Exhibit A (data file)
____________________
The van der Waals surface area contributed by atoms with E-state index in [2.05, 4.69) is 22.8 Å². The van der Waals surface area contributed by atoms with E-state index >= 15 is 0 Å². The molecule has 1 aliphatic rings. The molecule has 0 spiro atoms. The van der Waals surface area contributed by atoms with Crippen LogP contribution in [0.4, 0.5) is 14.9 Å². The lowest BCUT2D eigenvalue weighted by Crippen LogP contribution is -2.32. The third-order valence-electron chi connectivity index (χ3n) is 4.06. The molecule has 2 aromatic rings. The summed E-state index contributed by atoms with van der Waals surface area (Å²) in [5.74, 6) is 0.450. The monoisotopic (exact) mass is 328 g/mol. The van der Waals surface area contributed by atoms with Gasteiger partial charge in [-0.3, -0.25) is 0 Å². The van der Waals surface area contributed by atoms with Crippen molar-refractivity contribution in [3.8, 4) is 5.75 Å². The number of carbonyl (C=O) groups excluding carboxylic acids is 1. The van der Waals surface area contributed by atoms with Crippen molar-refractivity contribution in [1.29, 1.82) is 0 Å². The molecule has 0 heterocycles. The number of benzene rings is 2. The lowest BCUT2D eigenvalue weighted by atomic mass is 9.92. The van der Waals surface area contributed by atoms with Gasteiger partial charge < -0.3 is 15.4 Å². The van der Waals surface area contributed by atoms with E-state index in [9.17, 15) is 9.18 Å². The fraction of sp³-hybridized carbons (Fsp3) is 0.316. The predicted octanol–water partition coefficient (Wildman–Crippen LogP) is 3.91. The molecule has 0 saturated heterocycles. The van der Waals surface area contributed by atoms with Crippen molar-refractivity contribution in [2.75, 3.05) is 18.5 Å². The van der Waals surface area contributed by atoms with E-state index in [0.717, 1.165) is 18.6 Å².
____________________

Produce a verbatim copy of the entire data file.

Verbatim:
The van der Waals surface area contributed by atoms with E-state index in [2.05, 4.69) is 22.8 Å². The van der Waals surface area contributed by atoms with E-state index >= 15 is 0 Å². The molecule has 1 aliphatic rings. The molecule has 0 spiro atoms. The van der Waals surface area contributed by atoms with Crippen LogP contribution in [0.4, 0.5) is 14.9 Å². The lowest BCUT2D eigenvalue weighted by Crippen LogP contribution is -2.32. The third-order valence-electron chi connectivity index (χ3n) is 4.06. The molecule has 2 aromatic rings. The summed E-state index contributed by atoms with van der Waals surface area (Å²) in [5.74, 6) is 0.450. The monoisotopic (exact) mass is 328 g/mol. The van der Waals surface area contributed by atoms with Gasteiger partial charge in [-0.3, -0.25) is 0 Å². The van der Waals surface area contributed by atoms with Crippen molar-refractivity contribution in [3.8, 4) is 5.75 Å². The number of carbonyl (C=O) groups excluding carboxylic acids is 1. The van der Waals surface area contributed by atoms with Crippen molar-refractivity contribution in [1.29, 1.82) is 0 Å². The molecule has 0 heterocycles. The number of benzene rings is 2. The lowest BCUT2D eigenvalue weighted by atomic mass is 9.92. The van der Waals surface area contributed by atoms with Gasteiger partial charge < -0.3 is 15.4 Å². The van der Waals surface area contributed by atoms with E-state index in [9.17, 15) is 9.18 Å². The fraction of sp³-hybridized carbons (Fsp3) is 0.316. The predicted octanol–water partition coefficient (Wildman–Crippen LogP) is 3.91. The molecule has 0 saturated heterocycles. The van der Waals surface area contributed by atoms with Crippen molar-refractivity contribution in [2.75, 3.05) is 18.5 Å². The van der Waals surface area contributed by atoms with E-state index in [0.717, 1.165) is 18.6 Å².